Remember when we were all terrified of getting on an airplane thanks to two crashes that happened within five months of each other in 2018 and 2019? This was in the BC era, of course: “Before COVID.” Less than a year later, our fear of flying would revolve around a less visible threat. But before the COVID-19 pandemic, the Boeing 737-Max crashes took the world by storm.
Whose fault were these crashes? Why didn’t Boeing or the Federal Aviation Agency (FAA) do anything to stop a second plane from crashing? Were there any consequences for those that were responsible?
Downfall: The Case Against Boeing answers these questions, but maybe not in the way we’d like. The film provides presumable explanations while fixating on known information for shock value. Documentaries are supposed to entertain by educating, but this one has nothing to teach.
'Downfall: The Case Against Boeing'
This documentary stresses the emotional loss of the two Boeing crashes, but it fails to uncover any new information. It merely stresses the often inhuman pitfalls of capitalism.
Netflix Premiere: Feb. 18, 2022
Director: Rory Kennedy
Writers: Mark Bailey and Keven McAlester
Run time: 89 minutes
Downfall: The Case Against Boeing is not the true-crime documentary it markets itself to be. Rather, it plays like a disjointed yet tragic memoir of those who lost their family members in the infamous crashes.
It traces the damage Boeing inflicted and reiterates how fatal capitalism can be. If you were looking for a scathing exposé uncovering new secrets behind what really happened, prepare to be disappointed.
Sure, we learn about the corrupt culture that Boeing built since it merged with McDonnell Douglas in 1997. And the failed technology that caused both plane crashes is reviewed more than enough times in simple words and CGI animation. However, there is no previously undisclosed information. No interviews that shed new light on what really happened.
In 2019, The New York Times did an exposé reported through multiple episodes of their popular podcast, The Daily, as well as through exclusive articles. This covered everything shown in Downfall: The Case Against Boeing and more.
One of the most memorable quotes about the crashes came from a Boeing whistleblower named “Swampy.” Reporter Natalie Kitroeff asks him, “Would you fly on a 787 Dreamliner out of Charleston?” Swampy responds, “No, ma’am. You couldn’t pay me.”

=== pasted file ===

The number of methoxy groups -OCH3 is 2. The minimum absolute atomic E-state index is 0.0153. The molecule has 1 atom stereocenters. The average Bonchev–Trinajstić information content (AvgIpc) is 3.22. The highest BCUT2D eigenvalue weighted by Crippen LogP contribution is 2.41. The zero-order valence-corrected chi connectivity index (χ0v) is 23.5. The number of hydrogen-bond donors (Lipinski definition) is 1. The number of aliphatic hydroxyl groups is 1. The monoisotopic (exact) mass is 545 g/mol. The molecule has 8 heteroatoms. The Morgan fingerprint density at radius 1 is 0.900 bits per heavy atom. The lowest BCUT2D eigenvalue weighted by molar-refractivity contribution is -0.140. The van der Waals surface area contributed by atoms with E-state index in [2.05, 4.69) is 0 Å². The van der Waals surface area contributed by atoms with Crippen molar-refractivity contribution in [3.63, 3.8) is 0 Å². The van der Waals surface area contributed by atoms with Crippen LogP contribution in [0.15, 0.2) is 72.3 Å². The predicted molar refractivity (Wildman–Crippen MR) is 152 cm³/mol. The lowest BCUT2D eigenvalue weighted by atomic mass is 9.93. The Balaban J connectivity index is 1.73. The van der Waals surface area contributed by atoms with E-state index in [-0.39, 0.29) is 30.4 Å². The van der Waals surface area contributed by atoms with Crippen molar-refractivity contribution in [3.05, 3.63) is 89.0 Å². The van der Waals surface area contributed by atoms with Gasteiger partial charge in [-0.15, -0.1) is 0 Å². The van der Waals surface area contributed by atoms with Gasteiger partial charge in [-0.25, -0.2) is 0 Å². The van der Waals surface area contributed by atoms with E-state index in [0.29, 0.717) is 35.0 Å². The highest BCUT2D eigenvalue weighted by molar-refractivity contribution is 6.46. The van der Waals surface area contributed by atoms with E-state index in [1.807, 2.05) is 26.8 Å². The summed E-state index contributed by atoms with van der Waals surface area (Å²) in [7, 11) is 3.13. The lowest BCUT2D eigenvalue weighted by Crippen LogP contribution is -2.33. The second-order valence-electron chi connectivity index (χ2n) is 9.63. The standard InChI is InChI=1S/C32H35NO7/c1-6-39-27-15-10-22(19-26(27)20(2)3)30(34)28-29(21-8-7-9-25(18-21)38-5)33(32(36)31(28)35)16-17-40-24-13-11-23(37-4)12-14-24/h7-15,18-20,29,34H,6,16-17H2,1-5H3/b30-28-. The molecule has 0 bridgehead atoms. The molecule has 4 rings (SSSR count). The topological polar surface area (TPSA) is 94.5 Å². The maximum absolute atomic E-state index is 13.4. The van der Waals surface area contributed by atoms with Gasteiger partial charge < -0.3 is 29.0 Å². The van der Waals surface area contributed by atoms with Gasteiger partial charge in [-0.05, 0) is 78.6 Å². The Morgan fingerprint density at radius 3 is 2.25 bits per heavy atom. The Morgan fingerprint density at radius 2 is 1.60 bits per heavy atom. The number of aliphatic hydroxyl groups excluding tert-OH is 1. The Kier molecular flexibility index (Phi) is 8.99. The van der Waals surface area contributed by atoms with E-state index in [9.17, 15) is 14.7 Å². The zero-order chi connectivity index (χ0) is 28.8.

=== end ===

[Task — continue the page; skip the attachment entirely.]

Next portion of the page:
Downfall: The Case Against Boeing speaks only with one journalist, Andy Pasztor, from the Wall Street Journal, which made us wonder if the film has some sort of affiliation with the newspaper. Some surface research shows that it does not. However, in the press notes, director Rory Kennedy explains that to bring the story together, it was told through a “traditional crime story structure” — three acts delineating the crime, the investigation, and the “big reveal.”
But the “big reveal” that Boeing knew the truth all along isn’t a reveal at all. In fact, the “crime” isn’t the crashes but the fact that Boeing covered up the truth about them.
Perhaps a more captivating “true crime” story about Boeing’s downfall would have been an investigation into the Boeing executives. Why did they let more planes in the air when they knew hundreds more people could die? Who continued pushing safety concerns under the rug?
But that’s not the story that’s told.
Where Downfall: The Case Against Boeing stands apart is in reminding us that the human lives lost in these crashes do have an enemy. Their enemy is the CEO of Boeing at the time, Dennis Muilenberg, as well as the Boeing shareholders, Wall Street, and let’s be honest … capitalism.
But we all know already that capitalism is evil. If anyone were to guess why Boeing let their 737-Max fly after the first crash, the first guess would be because of money … and they’d be right.
If the goal of the documentary is to sink Boeing’s stock once again, we’re sure it will succeed. It explains the intricacies of the MCAS system that failed the pilots, the planes, and the passengers on board. It features exclusive interviews with family members of the deceased and with various airline pilots. We see footage of Captain Sully Sullenberger, the pilot famous for landing a plane in the Hudson River, testifying against Boeing.
The film gives a voice to many of the crash victims who were overlooked in the media’s search for an answer and a culprit. But in doing so, it becomes a hard-to-watch documentary that only exacerbates a fear of flying. It's being marketed as a true-crime piece, but it reveals no new information.
Downfall: The Case Against Boeing premieres on Feb. 18 on Netflix.